Author Archives: rkcunningham

Volvariella bombycina (Schaeffer) Singer [The cap is] oval at first, becoming bell-shaped to broadly complex or nearly flat; whitish or tinged yellowing to brownish in age; the margin not lined; dry; covered with silky hairs. Volvariella bombycina sounds like a nickname … Continue reading

Comrades, The Press has asked me, The Bolshevik, to pause from my advice column to fill in with the popular Backlist Bop feature. And good timing it is, for today the roulette wheel of UIP books stops on Radical Studies. … Continue reading

An excerpt from Justin Nieland‘s once-again-timely book David Lynch. Laura Palmer—passive, suffering, already victimized—is one kind of a melodramatic myth, and Twin Peaks, both the series and the fictional town, is Lynch’s most enduring melodramatic network, a famously quirky environment of character. … Continue reading

Born in Vermont, made in America, John Deere helped humans move enough earth to impress even Ruaumoko, the Maori god of earthquakes. Deere’s death on May 17, 1886 marked the end of an era. His inventiveness and the equipment that emerged … Continue reading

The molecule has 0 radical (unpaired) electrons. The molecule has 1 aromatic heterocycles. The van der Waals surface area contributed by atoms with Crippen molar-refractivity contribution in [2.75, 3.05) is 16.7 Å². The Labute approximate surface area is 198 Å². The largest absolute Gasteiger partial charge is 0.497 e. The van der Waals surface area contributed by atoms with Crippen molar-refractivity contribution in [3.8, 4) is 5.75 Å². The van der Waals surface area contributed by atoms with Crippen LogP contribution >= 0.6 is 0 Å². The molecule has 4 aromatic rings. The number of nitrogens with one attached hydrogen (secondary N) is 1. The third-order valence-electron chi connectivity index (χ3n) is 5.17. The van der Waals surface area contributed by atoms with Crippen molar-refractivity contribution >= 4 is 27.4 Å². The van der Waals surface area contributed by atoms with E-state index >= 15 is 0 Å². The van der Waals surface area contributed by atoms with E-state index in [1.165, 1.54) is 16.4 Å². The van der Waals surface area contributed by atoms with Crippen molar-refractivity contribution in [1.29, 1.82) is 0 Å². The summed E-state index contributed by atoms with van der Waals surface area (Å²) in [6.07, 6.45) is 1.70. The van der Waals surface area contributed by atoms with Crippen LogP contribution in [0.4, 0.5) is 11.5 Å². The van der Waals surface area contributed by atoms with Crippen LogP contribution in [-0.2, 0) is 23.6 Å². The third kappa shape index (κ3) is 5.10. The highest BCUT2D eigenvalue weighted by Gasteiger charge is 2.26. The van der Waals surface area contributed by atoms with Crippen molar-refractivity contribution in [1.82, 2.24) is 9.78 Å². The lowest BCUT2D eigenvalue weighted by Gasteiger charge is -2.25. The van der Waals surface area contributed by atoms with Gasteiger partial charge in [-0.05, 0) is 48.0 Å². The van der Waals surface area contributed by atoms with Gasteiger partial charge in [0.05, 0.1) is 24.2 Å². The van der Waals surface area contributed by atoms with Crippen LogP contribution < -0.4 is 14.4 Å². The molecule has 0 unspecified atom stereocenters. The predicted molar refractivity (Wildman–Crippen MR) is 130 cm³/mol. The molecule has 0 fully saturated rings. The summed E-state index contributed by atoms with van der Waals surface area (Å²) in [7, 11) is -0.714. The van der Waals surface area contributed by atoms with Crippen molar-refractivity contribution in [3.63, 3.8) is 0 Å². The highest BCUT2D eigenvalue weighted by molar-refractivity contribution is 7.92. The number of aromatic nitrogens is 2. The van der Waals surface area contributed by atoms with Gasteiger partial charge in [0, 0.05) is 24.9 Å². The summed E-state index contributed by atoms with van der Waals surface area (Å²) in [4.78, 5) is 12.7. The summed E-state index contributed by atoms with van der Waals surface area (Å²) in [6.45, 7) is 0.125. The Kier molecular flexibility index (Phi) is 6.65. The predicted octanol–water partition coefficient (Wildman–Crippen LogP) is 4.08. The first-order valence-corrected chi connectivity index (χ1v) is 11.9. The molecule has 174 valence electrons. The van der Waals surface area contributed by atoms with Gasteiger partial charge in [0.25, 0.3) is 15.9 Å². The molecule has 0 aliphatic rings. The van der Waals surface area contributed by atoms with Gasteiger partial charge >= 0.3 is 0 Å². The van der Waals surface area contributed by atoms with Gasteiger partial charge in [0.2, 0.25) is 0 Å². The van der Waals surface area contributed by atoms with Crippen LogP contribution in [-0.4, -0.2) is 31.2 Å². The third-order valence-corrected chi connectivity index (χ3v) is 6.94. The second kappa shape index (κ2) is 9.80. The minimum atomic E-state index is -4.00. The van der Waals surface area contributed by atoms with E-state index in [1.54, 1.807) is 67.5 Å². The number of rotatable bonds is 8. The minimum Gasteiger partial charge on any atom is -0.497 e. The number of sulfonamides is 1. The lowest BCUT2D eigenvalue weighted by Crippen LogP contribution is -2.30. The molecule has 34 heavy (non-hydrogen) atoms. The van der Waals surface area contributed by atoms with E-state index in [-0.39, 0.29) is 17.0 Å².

An excerpt from the new introduction to The Revolt of the Black Athlete: 50th Anniversary Edition, by Harry Edwards. I believe that over the last fifty years, the facts, the relationships, and the conclusions drawn from them as portrayed in the … Continue reading

The 1927 Mississippi River flood disaster had a far-reaching social impact, inspired timeless music, influenced policy that includes what happened during Hurricane Katrina, and received its due in at least one very interesting book. It even roused the laissez-faire federal government … Continue reading

He fought for his country at a time when Native Americans still played a major role in New York’s military conflicts. He died when film could be taken of his funeral. On May 13, 1905, the War of 1812 passed finally out of memory, … Continue reading

As the tumultuous late Sixties and early Seventies retreat into history, the zeitgeist is steadily sanding the many rough edges off John Lennon in order to enjoy his music without all the bummer stuff. But Lennon in his own time … Continue reading

An excerpt from An Illini Place: Building the University of Illinois Campus, by Lex Tate and John Franch The gift (and match) to establish the interdisciplinary Beckman Institute for Advanced Science and Technology, astonishing in its own right, was, however, … Continue reading

On May 8, 1985, the National Register of Historic Places anointed the famous Starved Rock Lodge and its nearby cabins. Once known as a vacation hotspot with a hotel and dance pavilion, Starved Rock opened as a state park in 1912 … Continue reading